FRESH GREEN MEMORY
The earliest image that I have of it was from the winter a few months after we had moved in. During the move I had been sick, and for weeks afterwards I was not allowed out of the house. By the time I entered what was to become 'the garden' frost had come and the weather was cold.
For the next few months in Valkenswaard I played there, as didn’t know any of the local children.
You could say that my first friend in this new town was the pine tree at the far end of the property.
It was easy to climb, and resilient; a long low branch proved springy enough to bend almost down the ground the further one crawled along, and it smelled heavenly; resinous, moist, fresh, herbal.
Pine tar is difficult to remove, by the way.
During the summers I often hid high up in the cherry trees, near the trunk where the branches formed places to sit. The apple tree was too tall, and the boughs too distant from each other, to be easy to climb.
After several years only the apple tree was left; both cherry trees had been chopped down to allow sunlight in and other things to grow.
My mother planted shrubs throughout for a sloping effect – low growers along the edge of the grass, big dense things graduated behind them, and taller bushes along the wall and the boundary hedges. The trees in the back lot beyond provided further vistas.
My mother had a good eye for garden design.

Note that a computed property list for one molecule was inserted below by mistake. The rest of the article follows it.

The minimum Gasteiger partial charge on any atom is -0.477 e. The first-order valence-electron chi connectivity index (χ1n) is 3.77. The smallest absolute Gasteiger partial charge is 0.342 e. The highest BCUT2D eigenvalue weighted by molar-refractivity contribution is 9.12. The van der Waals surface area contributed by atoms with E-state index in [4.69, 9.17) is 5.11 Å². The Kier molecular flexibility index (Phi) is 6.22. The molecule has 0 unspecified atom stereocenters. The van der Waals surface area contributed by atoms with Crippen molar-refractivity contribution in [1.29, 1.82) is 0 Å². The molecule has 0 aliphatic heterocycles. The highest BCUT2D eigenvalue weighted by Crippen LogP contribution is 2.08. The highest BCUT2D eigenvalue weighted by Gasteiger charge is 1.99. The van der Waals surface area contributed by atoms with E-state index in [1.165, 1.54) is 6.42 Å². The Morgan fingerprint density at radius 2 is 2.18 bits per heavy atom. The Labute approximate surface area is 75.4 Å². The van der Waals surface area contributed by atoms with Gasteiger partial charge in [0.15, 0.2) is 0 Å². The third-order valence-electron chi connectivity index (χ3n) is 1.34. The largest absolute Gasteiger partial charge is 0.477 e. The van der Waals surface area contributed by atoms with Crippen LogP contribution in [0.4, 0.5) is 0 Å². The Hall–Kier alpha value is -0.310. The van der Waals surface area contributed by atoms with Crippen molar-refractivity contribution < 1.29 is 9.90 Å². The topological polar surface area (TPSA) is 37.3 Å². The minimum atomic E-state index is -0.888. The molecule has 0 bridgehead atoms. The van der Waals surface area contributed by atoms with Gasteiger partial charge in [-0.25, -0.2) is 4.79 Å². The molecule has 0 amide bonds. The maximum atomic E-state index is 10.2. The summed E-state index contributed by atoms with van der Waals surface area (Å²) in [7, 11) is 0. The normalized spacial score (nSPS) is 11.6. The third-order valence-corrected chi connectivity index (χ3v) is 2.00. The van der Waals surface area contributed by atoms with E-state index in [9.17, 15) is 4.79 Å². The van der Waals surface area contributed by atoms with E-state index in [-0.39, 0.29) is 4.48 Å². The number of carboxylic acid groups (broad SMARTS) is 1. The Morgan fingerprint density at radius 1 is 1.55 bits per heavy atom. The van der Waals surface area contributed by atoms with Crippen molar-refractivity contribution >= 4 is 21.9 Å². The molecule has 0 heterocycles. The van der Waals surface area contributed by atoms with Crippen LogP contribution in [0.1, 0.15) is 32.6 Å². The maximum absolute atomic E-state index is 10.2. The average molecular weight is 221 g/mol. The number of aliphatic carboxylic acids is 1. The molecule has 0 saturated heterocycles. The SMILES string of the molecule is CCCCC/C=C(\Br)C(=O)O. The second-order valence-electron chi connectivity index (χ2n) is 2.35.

As her illness got worse I spent an increasing amount of time doing her bidding in the garden, as she directed a planting here, a careful trimming there.
It was her design, but at the end mostly my labour.
I like gardens. That is to say, I still like gardens.
But I think I would prefer a private courtyard, with big potted plants in large tubs, and a pavement of carefully arranged tiles that could be splashed with water to cool them during the summer’s heat.
The nice thing about such a space is that it is more enclosed, and seemingly provides greater peace and quiet.
Sometimes a garden is too much of an open area. Not so private.
But a courtyard is a halfway-house between indoors and out.
It should have a tree, to provide autumn leaves.
Plus a small roofed-over area, so that one may smoke when it rains.
The last time I visited Valkenswaard, I could tell that the apple tree near the stables was still there, and the pine tree at the far end had grown taller.
I do not know what our garden looks like now.
I have not been back since.
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